The fingerprint scanner that looks inside your finger


What do diabetes and fingerprints have in common?

In truth, very little, but a fingerprint sensor from HID and Lumidigm was first developed to measure diabetics glucose level without them needing to prick a finger.

By happy accident, it was discovered that the technology could also get an accurate image of a fingerprint – and the Lumidigm V-Series Fingerprint sensors and modules were born.

Having heard this our curiosity was piqued, and so we made the arduous journey to Fourways, Johannesburg to meet up with HID Global Vice President, Greg Sarrail.

If you’re asking how a fingerprint sensor impacts your life this particular brand of sensor will be used in the SmartID cards Home Affairs has been issuing since 2013.

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Even more interesting is that the big name South African banks would be able to access the database of fingerprints for secure transactions, such as replacing an ATM PIN with a fingerprint.

This would make South Africa one of only 15 countries where the Department of Home Affairs allows a financial institution to access its secure database to verify an identity. “In this instance, South Africa is ahead of most parts of the world,” Sarrail explains.

Fake it ’til you make it

Now, we’ve seen two instances in recent weeks where fingerprints have been spoofed and this is why we’ve taken the time to check out the V-Series Fingerprint sensor.

We asked Sarrail about how secure this system is and how easily it could be spoofed. “When you scan a finger print it will give a score as to how close the fingerprint is to the fingerprint on record as well as a spoof score,” Sarrail explained.

The lower the spoof score number, the more likely it is that the fingerprint is attached to a real human being, a high score means its more likely to be a fake finger print or, dare we say, a severed finger.

Oddly, Sarrail has never been stopped by airport security asking why he has a tray marked "fake fingers" in his bag.

Oddly, Sarrail has never been stopped by airport security and asked why he has a tray marked “fake fingers” in his bag.

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The scanner also gives the fingerprint a quality score. This helps when you have a dirty finger or you’re wearing a latex glove. Sarrail goes onto tell us that this could be used to grant access to certain areas, such as an operating theatre in a hospital or a parts store in a service garage.

As for spoofing, criminals are going to have a hard time faking a fingerprint.

“We have a team that is devoted to breaking this scanner and getting it to detect a spoof fingerprint as a real fingerprint. They use different combinations of materials and techniques to try and get the scanner to think a fake fingerprint is real,” the VP told us.

“Once they find something they analyse and find the unique properties of that material and programme those parameters into the scanner, this can be done remotely so that you constantly have the most up-to-date system.”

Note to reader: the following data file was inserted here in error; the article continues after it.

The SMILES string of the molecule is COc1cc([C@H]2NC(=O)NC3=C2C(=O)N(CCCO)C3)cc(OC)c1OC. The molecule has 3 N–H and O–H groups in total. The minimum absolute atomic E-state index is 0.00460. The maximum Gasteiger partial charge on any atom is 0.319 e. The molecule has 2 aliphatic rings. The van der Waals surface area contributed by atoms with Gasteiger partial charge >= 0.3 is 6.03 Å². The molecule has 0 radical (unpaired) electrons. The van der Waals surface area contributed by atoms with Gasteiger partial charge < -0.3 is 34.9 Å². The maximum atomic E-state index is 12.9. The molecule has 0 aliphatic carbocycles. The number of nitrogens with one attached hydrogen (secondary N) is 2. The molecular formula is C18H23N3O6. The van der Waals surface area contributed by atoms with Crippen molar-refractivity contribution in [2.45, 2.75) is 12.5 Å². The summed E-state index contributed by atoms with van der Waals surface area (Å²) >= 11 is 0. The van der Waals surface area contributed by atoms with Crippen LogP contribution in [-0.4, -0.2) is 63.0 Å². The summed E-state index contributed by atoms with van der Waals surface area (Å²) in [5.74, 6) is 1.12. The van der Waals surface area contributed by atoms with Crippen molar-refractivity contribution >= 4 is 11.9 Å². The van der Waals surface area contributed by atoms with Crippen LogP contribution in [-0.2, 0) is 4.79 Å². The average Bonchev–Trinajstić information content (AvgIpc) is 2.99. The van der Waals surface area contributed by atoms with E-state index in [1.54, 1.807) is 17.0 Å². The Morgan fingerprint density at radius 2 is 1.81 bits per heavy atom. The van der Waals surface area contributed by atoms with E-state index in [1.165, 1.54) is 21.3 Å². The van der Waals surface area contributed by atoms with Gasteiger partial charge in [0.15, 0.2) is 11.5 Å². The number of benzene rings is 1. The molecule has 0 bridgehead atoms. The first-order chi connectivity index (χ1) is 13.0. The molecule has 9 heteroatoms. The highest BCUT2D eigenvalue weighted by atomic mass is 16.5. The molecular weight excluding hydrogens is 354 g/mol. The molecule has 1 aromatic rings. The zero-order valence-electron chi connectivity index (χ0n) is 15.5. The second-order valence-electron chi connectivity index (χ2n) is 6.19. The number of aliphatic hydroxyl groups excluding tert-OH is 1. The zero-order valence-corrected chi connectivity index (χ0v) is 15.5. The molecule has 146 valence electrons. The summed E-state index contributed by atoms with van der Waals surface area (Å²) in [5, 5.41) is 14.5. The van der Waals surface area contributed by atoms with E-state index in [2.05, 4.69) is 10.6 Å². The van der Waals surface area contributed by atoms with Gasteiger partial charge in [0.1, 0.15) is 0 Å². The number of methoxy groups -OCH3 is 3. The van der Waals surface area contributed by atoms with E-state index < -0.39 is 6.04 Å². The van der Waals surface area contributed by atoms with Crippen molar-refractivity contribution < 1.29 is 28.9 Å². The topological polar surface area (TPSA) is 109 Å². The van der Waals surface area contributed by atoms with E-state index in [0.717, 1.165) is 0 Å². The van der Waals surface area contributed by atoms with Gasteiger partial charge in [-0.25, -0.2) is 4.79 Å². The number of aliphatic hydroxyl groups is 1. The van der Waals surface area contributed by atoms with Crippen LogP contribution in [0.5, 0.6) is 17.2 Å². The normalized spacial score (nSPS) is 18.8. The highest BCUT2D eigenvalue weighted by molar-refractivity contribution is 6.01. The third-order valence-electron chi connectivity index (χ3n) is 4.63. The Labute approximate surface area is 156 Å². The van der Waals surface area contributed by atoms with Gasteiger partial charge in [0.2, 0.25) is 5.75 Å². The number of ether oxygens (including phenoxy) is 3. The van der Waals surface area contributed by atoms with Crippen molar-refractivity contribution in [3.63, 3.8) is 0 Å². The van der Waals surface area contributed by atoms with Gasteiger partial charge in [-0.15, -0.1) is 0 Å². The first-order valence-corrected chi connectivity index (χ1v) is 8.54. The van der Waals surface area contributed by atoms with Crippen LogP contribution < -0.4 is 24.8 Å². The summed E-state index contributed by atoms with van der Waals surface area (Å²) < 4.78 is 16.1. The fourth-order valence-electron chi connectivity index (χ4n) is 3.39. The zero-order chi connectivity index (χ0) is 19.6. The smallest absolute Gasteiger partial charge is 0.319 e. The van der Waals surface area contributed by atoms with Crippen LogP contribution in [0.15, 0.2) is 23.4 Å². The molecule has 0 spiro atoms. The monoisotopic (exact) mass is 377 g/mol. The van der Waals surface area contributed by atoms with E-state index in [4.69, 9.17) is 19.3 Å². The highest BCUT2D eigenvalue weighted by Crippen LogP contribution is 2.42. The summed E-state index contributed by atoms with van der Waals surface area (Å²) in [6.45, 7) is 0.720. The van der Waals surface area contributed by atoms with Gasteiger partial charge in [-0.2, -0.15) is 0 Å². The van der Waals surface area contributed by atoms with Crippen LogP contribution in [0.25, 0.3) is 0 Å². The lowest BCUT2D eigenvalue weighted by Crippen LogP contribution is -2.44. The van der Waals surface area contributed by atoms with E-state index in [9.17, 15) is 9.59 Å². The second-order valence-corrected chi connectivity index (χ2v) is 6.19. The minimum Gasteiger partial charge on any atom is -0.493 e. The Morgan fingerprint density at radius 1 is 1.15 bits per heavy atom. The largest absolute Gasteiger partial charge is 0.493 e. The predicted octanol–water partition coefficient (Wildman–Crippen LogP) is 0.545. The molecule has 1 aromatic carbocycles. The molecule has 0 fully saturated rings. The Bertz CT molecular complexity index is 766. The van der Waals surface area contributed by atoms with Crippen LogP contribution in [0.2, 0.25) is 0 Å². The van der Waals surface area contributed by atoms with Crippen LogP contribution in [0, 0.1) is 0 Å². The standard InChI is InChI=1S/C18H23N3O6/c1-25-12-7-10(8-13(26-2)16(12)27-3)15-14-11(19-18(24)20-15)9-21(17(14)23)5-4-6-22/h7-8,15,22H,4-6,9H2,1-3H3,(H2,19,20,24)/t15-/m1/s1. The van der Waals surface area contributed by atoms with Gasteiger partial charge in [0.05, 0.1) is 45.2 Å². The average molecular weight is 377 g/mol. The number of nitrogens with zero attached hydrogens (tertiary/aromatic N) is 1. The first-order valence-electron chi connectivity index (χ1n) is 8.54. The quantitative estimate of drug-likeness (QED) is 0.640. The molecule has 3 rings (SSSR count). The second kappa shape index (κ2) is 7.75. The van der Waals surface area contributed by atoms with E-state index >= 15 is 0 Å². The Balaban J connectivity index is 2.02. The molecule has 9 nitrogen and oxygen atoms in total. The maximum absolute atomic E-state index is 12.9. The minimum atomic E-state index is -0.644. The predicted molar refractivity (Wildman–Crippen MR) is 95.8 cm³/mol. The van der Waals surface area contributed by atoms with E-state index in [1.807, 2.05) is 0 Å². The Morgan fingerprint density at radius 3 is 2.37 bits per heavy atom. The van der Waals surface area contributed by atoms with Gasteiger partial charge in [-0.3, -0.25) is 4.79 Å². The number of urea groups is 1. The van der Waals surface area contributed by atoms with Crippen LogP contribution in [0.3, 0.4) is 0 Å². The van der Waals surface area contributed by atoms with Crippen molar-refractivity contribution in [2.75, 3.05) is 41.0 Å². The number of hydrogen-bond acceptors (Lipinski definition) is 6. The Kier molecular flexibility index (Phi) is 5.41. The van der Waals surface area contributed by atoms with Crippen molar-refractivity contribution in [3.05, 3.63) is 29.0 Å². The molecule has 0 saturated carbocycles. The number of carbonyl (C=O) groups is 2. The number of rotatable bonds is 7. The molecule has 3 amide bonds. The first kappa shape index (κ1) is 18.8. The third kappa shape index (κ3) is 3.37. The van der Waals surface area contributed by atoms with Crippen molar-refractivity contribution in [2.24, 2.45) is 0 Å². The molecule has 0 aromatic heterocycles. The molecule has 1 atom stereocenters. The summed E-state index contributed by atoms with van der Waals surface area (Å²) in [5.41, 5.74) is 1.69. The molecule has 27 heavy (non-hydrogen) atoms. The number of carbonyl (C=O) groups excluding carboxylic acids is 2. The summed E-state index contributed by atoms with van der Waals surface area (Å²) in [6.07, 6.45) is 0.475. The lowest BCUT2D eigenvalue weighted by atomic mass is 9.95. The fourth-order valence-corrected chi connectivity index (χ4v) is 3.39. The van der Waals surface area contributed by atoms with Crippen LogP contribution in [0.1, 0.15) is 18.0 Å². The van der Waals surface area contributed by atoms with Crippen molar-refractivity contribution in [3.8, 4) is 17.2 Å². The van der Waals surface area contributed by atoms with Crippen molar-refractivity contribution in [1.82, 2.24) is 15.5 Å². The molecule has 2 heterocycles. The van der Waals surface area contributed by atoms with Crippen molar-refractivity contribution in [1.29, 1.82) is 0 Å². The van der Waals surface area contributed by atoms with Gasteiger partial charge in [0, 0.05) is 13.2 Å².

This is all made possible by using multispectral imaging technology. The technology scans multiple levels of your finger rather than simply taking a picture of the fingerprint. This allows the sensor to build a template of your fingerprint’s various hills and valleys, also known as minutiae.

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The scanner takes 12 scans at varying levels within your finger using light.

The scanner takes 12 scans at varying levels within your finger using light.

Sarrail goes on to explain that even if a malicious individual were to crack the database of fingerprints they would have nothing but a string of numbers which map out the minutiae of a fingerprint. As we’ve explained even if this was used to spoof a fingerprint the sensor would more than likely identify it.

But what if your fingerprints are smoothed out or just so faint they can’t be seen?

To answer this Sarrail shared a rather heart-warming story with us. “At a trade show recently a woman approached us a while ago saying she had never seen her fingerprints. She explained that traditional scans and ink-based techniques just resulted in smooth fingerprints. Once she used our scanner and saw her fingerprint for the first time in her life, she broke down in tears.”

So is it 100% secure?

That is a tricky question because right now; yes it is. Unfortunately, we know all to well that cyber criminals evolve quickly and are getting more advanced in how they circumvent security measures.

However, it should give you some peace of mind to know that Lumidigm and HID are constantly working to keep your information secure.

We quite like the idea of being able to use a fingerprint to withdraw money at an ATM and while that is only just starting to be rolled out around South Africa, it is happening.

After speaking to Sarrail yesterday we do find some comfort in knowing that criminals are going to have to try extremely hard to ruin your day rather than just being able to guess four numbers to empty your bank account.

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